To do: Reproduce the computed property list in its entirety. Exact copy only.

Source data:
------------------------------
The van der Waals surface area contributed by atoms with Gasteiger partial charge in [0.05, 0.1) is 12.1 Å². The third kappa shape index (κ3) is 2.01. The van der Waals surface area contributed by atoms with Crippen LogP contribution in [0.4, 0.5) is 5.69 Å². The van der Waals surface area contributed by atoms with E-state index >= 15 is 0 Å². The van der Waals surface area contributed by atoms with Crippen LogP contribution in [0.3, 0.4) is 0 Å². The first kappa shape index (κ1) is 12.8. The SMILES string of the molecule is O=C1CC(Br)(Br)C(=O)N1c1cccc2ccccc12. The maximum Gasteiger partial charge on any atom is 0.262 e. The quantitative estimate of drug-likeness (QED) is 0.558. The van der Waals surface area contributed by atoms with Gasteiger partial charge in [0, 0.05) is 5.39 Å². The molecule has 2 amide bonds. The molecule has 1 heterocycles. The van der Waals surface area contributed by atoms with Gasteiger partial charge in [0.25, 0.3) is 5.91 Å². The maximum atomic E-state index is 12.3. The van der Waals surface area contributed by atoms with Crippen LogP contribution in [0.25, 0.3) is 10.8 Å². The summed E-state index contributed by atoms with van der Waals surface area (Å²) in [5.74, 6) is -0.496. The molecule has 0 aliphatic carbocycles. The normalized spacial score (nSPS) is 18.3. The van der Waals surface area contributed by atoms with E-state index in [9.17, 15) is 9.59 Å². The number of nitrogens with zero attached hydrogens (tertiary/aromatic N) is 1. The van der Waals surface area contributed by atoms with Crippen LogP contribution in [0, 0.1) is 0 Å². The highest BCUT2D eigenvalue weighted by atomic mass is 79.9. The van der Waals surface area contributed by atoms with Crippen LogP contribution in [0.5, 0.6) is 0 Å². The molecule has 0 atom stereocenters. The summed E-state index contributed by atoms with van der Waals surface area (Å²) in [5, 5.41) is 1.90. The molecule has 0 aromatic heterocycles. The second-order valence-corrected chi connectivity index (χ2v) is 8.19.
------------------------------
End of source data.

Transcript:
The van der Waals surface area contributed by atoms with Gasteiger partial charge in [0.05, 0.1) is 12.1 Å². The third kappa shape index (κ3) is 2.01. The van der Waals surface area contributed by atoms with Crippen LogP contribution in [0.4, 0.5) is 5.69 Å². The van der Waals surface area contributed by atoms with E-state index >= 15 is 0 Å². The van der Waals surface area contributed by atoms with Crippen LogP contribution in [0.3, 0.4) is 0 Å². The first kappa shape index (κ1) is 12.8. The SMILES string of the molecule is O=C1CC(Br)(Br)C(=O)N1c1cccc2ccccc12. The maximum Gasteiger partial charge on any atom is 0.262 e. The quantitative estimate of drug-likeness (QED) is 0.558. The van der Waals surface area contributed by atoms with Gasteiger partial charge in [0, 0.05) is 5.39 Å². The molecule has 2 amide bonds. The molecule has 1 heterocycles. The van der Waals surface area contributed by atoms with Gasteiger partial charge in [0.25, 0.3) is 5.91 Å². The maximum atomic E-state index is 12.3. The van der Waals surface area contributed by atoms with Crippen LogP contribution in [0.25, 0.3) is 10.8 Å². The summed E-state index contributed by atoms with van der Waals surface area (Å²) in [5.74, 6) is -0.496. The molecule has 0 aliphatic carbocycles. The normalized spacial score (nSPS) is 18.3. The van der Waals surface area contributed by atoms with E-state index in [9.17, 15) is 9.59 Å². The number of nitrogens with zero attached hydrogens (tertiary/aromatic N) is 1. The van der Waals surface area contributed by atoms with Crippen LogP contribution in [0, 0.1) is 0 Å². The highest BCUT2D eigenvalue weighted by atomic mass is 79.9. The van der Waals surface area contributed by atoms with Crippen LogP contribution in [0.5, 0.6) is 0 Å². The molecule has 0 atom stereocenters. The summed E-state index contributed by atoms with van der Waals surface area (Å²) in [5, 5.41) is 1.90. The molecule has 0 aromatic heterocycles. The second-order valence-corrected chi connectivity index (χ2v) is 8.19.